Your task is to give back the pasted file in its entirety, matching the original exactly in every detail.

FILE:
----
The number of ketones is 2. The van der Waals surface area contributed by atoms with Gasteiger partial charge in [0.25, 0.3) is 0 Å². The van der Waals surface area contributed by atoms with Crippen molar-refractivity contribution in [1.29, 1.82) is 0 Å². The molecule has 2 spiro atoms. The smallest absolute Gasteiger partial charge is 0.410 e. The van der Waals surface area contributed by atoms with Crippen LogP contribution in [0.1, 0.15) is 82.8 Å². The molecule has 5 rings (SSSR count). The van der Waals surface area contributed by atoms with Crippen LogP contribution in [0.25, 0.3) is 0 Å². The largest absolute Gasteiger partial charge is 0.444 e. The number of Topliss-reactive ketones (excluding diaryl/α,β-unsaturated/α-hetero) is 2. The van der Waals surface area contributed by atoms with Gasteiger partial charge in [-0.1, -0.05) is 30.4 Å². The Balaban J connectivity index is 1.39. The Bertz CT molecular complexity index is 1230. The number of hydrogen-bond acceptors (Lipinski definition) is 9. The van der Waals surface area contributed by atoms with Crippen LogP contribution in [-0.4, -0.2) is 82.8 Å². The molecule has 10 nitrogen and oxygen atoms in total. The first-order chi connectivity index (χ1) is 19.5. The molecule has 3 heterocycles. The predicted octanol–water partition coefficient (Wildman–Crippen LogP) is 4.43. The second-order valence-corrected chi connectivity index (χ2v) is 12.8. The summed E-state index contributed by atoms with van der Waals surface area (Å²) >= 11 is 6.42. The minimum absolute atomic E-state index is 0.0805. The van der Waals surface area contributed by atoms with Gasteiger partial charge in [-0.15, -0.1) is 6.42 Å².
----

The number of ketones is 2. The van der Waals surface area contributed by atoms with Gasteiger partial charge in [0.25, 0.3) is 0 Å². The van der Waals surface area contributed by atoms with Crippen molar-refractivity contribution in [1.29, 1.82) is 0 Å². The molecule has 2 spiro atoms. The smallest absolute Gasteiger partial charge is 0.410 e. The van der Waals surface area contributed by atoms with Crippen LogP contribution in [0.1, 0.15) is 82.8 Å². The molecule has 5 rings (SSSR count). The van der Waals surface area contributed by atoms with Crippen LogP contribution in [0.25, 0.3) is 0 Å². The largest absolute Gasteiger partial charge is 0.444 e. The number of Topliss-reactive ketones (excluding diaryl/α,β-unsaturated/α-hetero) is 2. The van der Waals surface area contributed by atoms with Gasteiger partial charge in [-0.1, -0.05) is 30.4 Å². The Balaban J connectivity index is 1.39. The Bertz CT molecular complexity index is 1230. The number of hydrogen-bond acceptors (Lipinski definition) is 9. The van der Waals surface area contributed by atoms with Crippen LogP contribution in [-0.4, -0.2) is 82.8 Å². The molecule has 10 nitrogen and oxygen atoms in total. The first-order chi connectivity index (χ1) is 19.5. The molecule has 3 heterocycles. The predicted octanol–water partition coefficient (Wildman–Crippen LogP) is 4.43. The second-order valence-corrected chi connectivity index (χ2v) is 12.8. The summed E-state index contributed by atoms with van der Waals surface area (Å²) >= 11 is 6.42. The minimum absolute atomic E-state index is 0.0805. The van der Waals surface area contributed by atoms with Gasteiger partial charge in [-0.15, -0.1) is 6.42 Å².